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Old 10-08-2016, 03:38 PM   #11
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This may be "overkill", but I will drain the lines and water heater, blow the lines of any excess water, then suck anti-freeze though out, drain it again and blow out everything. This will insure no water left in any low points and I won't have any aftertest of anti-freeze next Spring. So far no problems! I do this because of a very costly replacement of a Aquahot system we had in a Beaver diesel pusher a few years ago that wasn't properly winterized.
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Old 10-08-2016, 05:03 PM   #12
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The Campbell Hausfeld compressor I mentioned above is small and compact and is also available at Lowe's.
Shop Campbell Hausfeld 0.2-HP 1-Gallon 110-PSI 120-Volt Pancake Portable Electric Air Compressor at Lowes.com
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Old 10-08-2016, 07:30 PM   #13
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I bought an oil free Porter-Cable 150 psig compressor with a 6 gallon tank at Home Depot on sale for $99. 150 psig is great for pumping up the coach tires and it drives my impact wrench very well, although not for long. My old shop compressor didnít get it since it doesn't restart until it's down to 80 psig.
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Old 10-09-2016, 10:25 AM   #14
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I blow out my water lines using a 125psi Sears tankless compressor that is kept in the RV. There's a pressure regulator built into the hose which I set to 30psi when doing this.

I tried using one of the small HF pancake compressors in the RV but gave up on it when I discovered that he compressor didn't come on until the tank pressure dropped to 80psi. Unfortunately, this isn't high enough to top off the RV tires.

Phil
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Old 10-15-2016, 10:16 AM   #15
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Shop Vac

What about using a Shop Vac to blow out the lines? The pressure is not really that high and the volume of air should move the water out. Thoughts???? Yes, I'm a newbie.
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George
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Old 10-15-2016, 10:25 AM   #16
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I don't think a Shop Vac will work. First of all, if you connect it to the city water connection, which is where compressor blow out is normally done, it will not have enough pressure to open the check valve. If you connect somewhere else, I would worry that the small lines (reefer and icemaker which are 1/4) won't clear at all.

Stick with a real compressor and set it to 20 or 25 pounds of air pressure.
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Old 10-15-2016, 10:39 AM   #17
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Originally Posted by camaraderie View Post
Harbor Freight has a 1/3 HP 100PSI pump for $59.99...and this weekend they have a 20% off on line coupon. For an adjustable occasional use pump that is pretty hard to beat.

3 gal. 1/3 HP 100 PSI Oilless Pancake Air Compressor
I use the oil less 150 psi version of this with a regulator. I leave this compressorbin my basement also. It is great other small repairs including airing the tires in my TV and fiver. I also use it with a blower nozzle to clean off my roof, slides, and clean my gutters out.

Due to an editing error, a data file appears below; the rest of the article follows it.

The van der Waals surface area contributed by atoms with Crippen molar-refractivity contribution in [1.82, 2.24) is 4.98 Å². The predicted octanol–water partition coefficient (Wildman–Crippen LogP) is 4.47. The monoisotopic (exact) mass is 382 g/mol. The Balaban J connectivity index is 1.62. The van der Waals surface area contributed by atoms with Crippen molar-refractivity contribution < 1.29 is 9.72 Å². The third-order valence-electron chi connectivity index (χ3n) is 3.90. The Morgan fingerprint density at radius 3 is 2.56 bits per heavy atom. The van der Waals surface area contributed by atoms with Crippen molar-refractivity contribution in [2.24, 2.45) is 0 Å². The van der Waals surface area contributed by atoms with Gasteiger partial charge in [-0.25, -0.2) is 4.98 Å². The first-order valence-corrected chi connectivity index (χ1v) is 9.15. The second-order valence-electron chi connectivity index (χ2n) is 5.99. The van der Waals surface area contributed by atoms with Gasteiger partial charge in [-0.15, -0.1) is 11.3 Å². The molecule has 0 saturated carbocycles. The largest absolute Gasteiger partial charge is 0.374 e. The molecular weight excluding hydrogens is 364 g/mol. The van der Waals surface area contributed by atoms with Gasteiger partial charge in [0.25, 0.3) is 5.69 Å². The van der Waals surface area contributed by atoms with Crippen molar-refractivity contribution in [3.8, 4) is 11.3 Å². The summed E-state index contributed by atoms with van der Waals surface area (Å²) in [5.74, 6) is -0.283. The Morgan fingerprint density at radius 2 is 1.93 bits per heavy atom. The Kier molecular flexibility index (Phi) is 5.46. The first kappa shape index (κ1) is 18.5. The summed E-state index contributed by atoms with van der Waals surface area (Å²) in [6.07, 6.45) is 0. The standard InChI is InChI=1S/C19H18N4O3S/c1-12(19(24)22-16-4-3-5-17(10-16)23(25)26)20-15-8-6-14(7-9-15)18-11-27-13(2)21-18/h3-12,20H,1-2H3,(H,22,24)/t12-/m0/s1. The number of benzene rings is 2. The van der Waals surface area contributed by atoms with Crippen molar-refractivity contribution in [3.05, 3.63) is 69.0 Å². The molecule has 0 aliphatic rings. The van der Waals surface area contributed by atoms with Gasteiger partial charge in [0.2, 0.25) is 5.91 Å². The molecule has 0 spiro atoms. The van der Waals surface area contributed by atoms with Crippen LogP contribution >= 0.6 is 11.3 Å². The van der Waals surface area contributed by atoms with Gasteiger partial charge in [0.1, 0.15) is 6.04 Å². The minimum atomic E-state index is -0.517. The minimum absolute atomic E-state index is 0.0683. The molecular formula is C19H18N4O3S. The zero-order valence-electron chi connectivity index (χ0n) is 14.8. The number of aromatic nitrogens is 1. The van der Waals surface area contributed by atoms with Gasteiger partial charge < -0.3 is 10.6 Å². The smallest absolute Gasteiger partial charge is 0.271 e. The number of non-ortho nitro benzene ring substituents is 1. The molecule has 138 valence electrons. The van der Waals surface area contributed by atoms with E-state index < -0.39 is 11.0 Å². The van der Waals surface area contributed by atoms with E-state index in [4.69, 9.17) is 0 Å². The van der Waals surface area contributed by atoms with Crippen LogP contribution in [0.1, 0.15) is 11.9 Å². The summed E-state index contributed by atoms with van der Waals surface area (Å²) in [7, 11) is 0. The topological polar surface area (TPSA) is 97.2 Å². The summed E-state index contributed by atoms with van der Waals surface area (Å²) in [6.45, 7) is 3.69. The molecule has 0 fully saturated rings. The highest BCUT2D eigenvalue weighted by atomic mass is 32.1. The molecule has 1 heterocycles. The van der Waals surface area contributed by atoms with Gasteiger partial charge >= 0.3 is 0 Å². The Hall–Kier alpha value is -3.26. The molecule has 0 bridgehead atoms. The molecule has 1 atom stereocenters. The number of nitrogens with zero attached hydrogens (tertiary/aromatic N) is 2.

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Old 10-15-2016, 10:40 AM   #18
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Originally Posted by thundrr1 View Post
What about using a Shop Vac to blow out the lines? The pressure is not really that high and the volume of air should move the water out. Thoughts???? Yes, I'm a newbie.
My old Sears shop vacuum blows out a ton of dust, and other "stuff", when I set it up for blower mode. I would not want that "stuff" getting in my water lines! A newer, cleaner vac might not be as bad as my oldie but I would be very hesitant to try it...
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Old 10-15-2016, 10:56 AM   #19
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Everyone is using 30psi. That is good to know. I set my compressor to 40 to blow out the lines. Time to turn it down a bit. Good tip
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Old 10-15-2016, 11:17 AM   #20
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Everyone is using 30psi. That is good to know. I set my compressor to 40 to blow out the lines. Time to turn it down a bit. Good tip
What's the problem with 40 psig? The system is rated for at least 150 psig and is protected at 150 psig by the water heater pressure relief valve. You won't hurt the system with any pressure up to 150 psig, you'll just blow water all over if you leave a faucet open or when you open it. If you're comfortable with 40 psig, use it. If you like 30 psig and it clears your lines, use it.

Consider the argument that you need a pressure regulator on the incoming city water line or you'll have leaks. Why? You can get high pressure on the system anyway. If you use hot water and the water heater then heats water with no faucets open, the expansion of the water will cause the pressure to rise. If there's not enough air in the water heater to absorb this expansion, the pressure can cause the relief valve to weep until the pressure drops. I have that happen often and it's never caused a problem with the plumbing. It can make it hard to open the toilet water valve, but I just reach over and open the hot water on the sink for a second.
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